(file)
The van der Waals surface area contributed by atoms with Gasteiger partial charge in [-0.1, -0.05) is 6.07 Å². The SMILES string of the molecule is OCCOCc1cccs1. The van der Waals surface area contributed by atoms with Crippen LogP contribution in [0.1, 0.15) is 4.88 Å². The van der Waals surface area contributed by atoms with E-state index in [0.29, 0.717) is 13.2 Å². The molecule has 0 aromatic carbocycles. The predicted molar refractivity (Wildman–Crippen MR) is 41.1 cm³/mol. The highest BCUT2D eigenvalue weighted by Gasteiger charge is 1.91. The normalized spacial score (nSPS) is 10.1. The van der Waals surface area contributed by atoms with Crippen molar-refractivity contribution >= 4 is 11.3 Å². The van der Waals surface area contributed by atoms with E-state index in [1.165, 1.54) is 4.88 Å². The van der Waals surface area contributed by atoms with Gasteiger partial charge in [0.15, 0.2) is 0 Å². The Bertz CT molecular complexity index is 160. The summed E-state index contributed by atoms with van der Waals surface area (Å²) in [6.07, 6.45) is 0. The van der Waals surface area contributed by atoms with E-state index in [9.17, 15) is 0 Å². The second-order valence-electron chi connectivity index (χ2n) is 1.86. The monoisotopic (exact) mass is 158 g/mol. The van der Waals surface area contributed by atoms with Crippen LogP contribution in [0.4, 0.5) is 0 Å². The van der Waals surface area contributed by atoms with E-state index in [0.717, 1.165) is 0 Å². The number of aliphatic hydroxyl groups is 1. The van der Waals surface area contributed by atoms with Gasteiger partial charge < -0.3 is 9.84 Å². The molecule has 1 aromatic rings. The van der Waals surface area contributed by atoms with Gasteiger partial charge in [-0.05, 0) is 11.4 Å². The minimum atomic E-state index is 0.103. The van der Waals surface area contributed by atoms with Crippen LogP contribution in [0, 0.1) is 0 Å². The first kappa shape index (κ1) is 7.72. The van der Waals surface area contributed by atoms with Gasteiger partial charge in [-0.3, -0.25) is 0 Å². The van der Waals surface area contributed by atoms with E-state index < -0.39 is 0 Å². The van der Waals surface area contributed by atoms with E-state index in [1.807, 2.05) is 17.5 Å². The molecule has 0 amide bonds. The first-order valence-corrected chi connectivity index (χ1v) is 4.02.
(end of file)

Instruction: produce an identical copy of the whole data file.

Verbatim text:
The van der Waals surface area contributed by atoms with Gasteiger partial charge in [-0.1, -0.05) is 6.07 Å². The SMILES string of the molecule is OCCOCc1cccs1. The van der Waals surface area contributed by atoms with Crippen LogP contribution in [0.1, 0.15) is 4.88 Å². The van der Waals surface area contributed by atoms with E-state index in [0.29, 0.717) is 13.2 Å². The molecule has 0 aromatic carbocycles. The predicted molar refractivity (Wildman–Crippen MR) is 41.1 cm³/mol. The highest BCUT2D eigenvalue weighted by Gasteiger charge is 1.91. The normalized spacial score (nSPS) is 10.1. The van der Waals surface area contributed by atoms with Crippen molar-refractivity contribution >= 4 is 11.3 Å². The van der Waals surface area contributed by atoms with E-state index in [1.165, 1.54) is 4.88 Å². The van der Waals surface area contributed by atoms with Gasteiger partial charge in [0.15, 0.2) is 0 Å². The Bertz CT molecular complexity index is 160. The summed E-state index contributed by atoms with van der Waals surface area (Å²) in [6.07, 6.45) is 0. The van der Waals surface area contributed by atoms with E-state index in [9.17, 15) is 0 Å². The second-order valence-electron chi connectivity index (χ2n) is 1.86. The monoisotopic (exact) mass is 158 g/mol. The van der Waals surface area contributed by atoms with Crippen LogP contribution in [0.4, 0.5) is 0 Å². The van der Waals surface area contributed by atoms with E-state index in [0.717, 1.165) is 0 Å². The number of aliphatic hydroxyl groups is 1. The van der Waals surface area contributed by atoms with Gasteiger partial charge < -0.3 is 9.84 Å². The molecule has 1 aromatic rings. The van der Waals surface area contributed by atoms with Gasteiger partial charge in [-0.05, 0) is 11.4 Å². The minimum atomic E-state index is 0.103. The van der Waals surface area contributed by atoms with Crippen LogP contribution in [0, 0.1) is 0 Å². The first kappa shape index (κ1) is 7.72. The van der Waals surface area contributed by atoms with Gasteiger partial charge in [-0.3, -0.25) is 0 Å². The van der Waals surface area contributed by atoms with E-state index < -0.39 is 0 Å². The van der Waals surface area contributed by atoms with E-state index in [1.807, 2.05) is 17.5 Å². The molecule has 0 amide bonds. The first-order valence-corrected chi connectivity index (χ1v) is 4.02.